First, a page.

Jordan offers important programme for autistic children

Friday 18/09/2015
Jordan’s Princess Alia speaks in an interview with The Arab Weekly.

Amman - Children with au­tism in Jordan are interacting with horses to explore their connection with their sur­roundings.
The method, established in 2010, is part of a na­tional programme called Growing Together, supported by Princess Alia, the eldest half-sister of Jor­danian King Abdullah II. Alia has a passion for horses and, besides overseeing the programme, has been providing the animals for psychotherapy.
Known as the Equine-Assisted Therapy (EAT), the project in­volves equine activities, super­vised by a trained therapist, with a patient and a horse. It promotes physical, occupational and emotional growth in people with mental or behavioural disorders, such as autism.
“My two gems, Mohammed and Tamim, are exhibiting a noticea­ble improvement,” said the father of twin boys who have been in the programme since July. The man said he preferred to remain anonymous.
“In a matter of a few weeks, the boys started talking and dealing with people,” he said.
“This is really a miracle.”
Sitting in her office at the Royal Stables, Alia said the programme “has so far been a success”.
“It touched the lives of more than 1,200 children and their families,” Alia said.
Referring to the horses, many of which are of the original Arabian breed, the princess said, “God willed it. We have a lot of horses, including many that are retired from sport and breeding and it’s only natural to benefit from them and give them a role to play rather than just exist.”
“Horses love to have a role in life. In this case assisting children and people of all ages,” explained Alia, who is also president of the Royal Jordanian Equestrian Federation.
Children involved in the programme “walk or ride the horse and enjoy the scenery. The relationship between the child and the horse is unique and most of the children who went through this therapy learnt to express their feelings for the first time,” Alia noted.
The Arab Weekly escorted three autistic children during in-the-field therapy. The children walked, cuddled and spoke to the horses on a path between pine and cedar trees, aroma-filled gar­dens and playgrounds at the Royal Stables in Al-Hummar on the edge of Amman.
Programme supervisor Reham Mutwala said patients ride horses without saddles “to communicate better with the animal by touch­ing it or leading it”.
“The essence of the programme is to find a special link between the horse and the child so they can react in a safe environment and that’s when the healing pro­cess kicks in, she said.
Mutwala said the programme has drawn patients from the United States, Germany, Britain, the Palestinian territories, Libya and Gulf Arab states.
Dr Raad Alsheikh said the programme is the only special­ised one for autism treatment in Jordan. “We have what it takes to treat autism, from animals to skilled staff,” Alsheikh said.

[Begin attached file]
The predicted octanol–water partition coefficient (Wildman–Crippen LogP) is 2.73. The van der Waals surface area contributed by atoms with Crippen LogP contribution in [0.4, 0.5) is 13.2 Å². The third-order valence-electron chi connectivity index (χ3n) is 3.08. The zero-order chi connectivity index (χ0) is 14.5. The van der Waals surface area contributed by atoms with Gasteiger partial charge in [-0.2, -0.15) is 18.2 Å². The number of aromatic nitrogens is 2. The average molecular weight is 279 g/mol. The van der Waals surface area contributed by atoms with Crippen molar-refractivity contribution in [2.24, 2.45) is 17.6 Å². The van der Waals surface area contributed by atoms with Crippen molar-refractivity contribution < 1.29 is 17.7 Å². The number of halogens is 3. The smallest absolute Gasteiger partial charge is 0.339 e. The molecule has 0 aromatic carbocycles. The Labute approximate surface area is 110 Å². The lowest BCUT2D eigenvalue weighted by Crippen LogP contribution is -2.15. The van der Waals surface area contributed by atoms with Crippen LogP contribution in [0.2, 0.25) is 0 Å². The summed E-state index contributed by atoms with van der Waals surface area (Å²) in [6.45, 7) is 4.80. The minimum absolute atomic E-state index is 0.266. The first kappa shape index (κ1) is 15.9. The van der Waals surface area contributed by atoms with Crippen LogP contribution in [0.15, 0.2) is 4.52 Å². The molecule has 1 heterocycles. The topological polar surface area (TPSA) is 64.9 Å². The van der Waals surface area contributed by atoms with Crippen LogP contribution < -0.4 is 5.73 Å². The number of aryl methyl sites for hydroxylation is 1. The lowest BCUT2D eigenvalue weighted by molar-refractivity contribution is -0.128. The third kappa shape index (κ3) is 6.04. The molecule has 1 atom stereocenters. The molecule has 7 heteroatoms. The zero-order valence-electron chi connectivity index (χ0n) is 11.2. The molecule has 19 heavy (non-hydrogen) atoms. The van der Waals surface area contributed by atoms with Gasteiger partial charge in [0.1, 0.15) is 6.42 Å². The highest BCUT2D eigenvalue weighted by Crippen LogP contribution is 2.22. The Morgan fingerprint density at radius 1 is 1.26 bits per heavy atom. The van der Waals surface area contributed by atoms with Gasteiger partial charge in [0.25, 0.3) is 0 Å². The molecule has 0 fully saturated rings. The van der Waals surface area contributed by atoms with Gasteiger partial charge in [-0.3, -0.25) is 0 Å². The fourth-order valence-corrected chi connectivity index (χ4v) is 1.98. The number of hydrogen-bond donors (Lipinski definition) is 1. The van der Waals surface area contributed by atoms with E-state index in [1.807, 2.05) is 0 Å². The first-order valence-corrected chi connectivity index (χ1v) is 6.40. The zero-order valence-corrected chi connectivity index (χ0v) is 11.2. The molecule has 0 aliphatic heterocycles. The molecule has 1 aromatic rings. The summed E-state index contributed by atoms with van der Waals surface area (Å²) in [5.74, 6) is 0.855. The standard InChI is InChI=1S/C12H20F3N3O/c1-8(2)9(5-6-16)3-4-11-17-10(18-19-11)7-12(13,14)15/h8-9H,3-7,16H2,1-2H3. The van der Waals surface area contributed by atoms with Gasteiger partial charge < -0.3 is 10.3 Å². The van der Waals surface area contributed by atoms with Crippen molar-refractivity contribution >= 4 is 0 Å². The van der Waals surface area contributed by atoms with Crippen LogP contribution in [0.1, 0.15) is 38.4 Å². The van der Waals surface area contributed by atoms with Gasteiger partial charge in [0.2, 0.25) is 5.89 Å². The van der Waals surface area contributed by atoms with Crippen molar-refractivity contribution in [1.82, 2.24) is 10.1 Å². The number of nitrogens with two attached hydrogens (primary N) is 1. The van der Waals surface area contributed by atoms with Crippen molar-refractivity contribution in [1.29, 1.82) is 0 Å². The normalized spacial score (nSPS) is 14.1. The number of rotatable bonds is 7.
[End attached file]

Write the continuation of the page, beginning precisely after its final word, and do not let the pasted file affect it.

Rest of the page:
Autism spectrum disorder (ASD) is a term for complex disor­ders of brain development. It is characterised by a wide range of symptoms and levels of impair­ment that can involve social interaction, verbal and nonverbal communication and repetitive behaviours.
Scientific evidence suggests that genetic and environmental factors can contribute to the onset of autism.
Autism statistics from the US Centers for Disease Control and Prevention (CDC) says about one in 68 American children are on the autism spectrum. In many com­munities worldwide, the ratio is one in 25. In Jordan, it is believed that there are about 10,000 people on the autism scale.
According to Princess Alia, Growing Together is a child-led programme. “The children are the decision-makers, with the belief that if they have control over their activities, they will grow and develop positively with the un­derstanding that they are able to make decisions and express their likes, dislikes and needs,” she said.
Initially, each child has a private introduction to the horse to assess the level of interaction. Although early meetings may cause chal­lenging behaviours, those often soon disappear. Once the child and horse bond, the sessions progress at the child’s pace under the supervision of a caregiver or therapist, Alia said.
“We know that many people with autism are in fact geni­uses and have the potential to be extremely creative,” the princess said. She said patients are “defy­ing stereotypes as they continue to come out of their shells and interact with the horses and the natural world around them”.
One boy, who used to sit and stare vacantly at the ceiling, now interacts not just with the horse but also with his instructors, she noted.
The princess said that aware­ness is the key and the society should be more open-minded re­garding autism. “Families should not be embarrassed because God created each person for a reason; it is just a question of finding the right key in each case,” she said.
The programme costs $45,000 annually, which is financed through the princess’s foundation.

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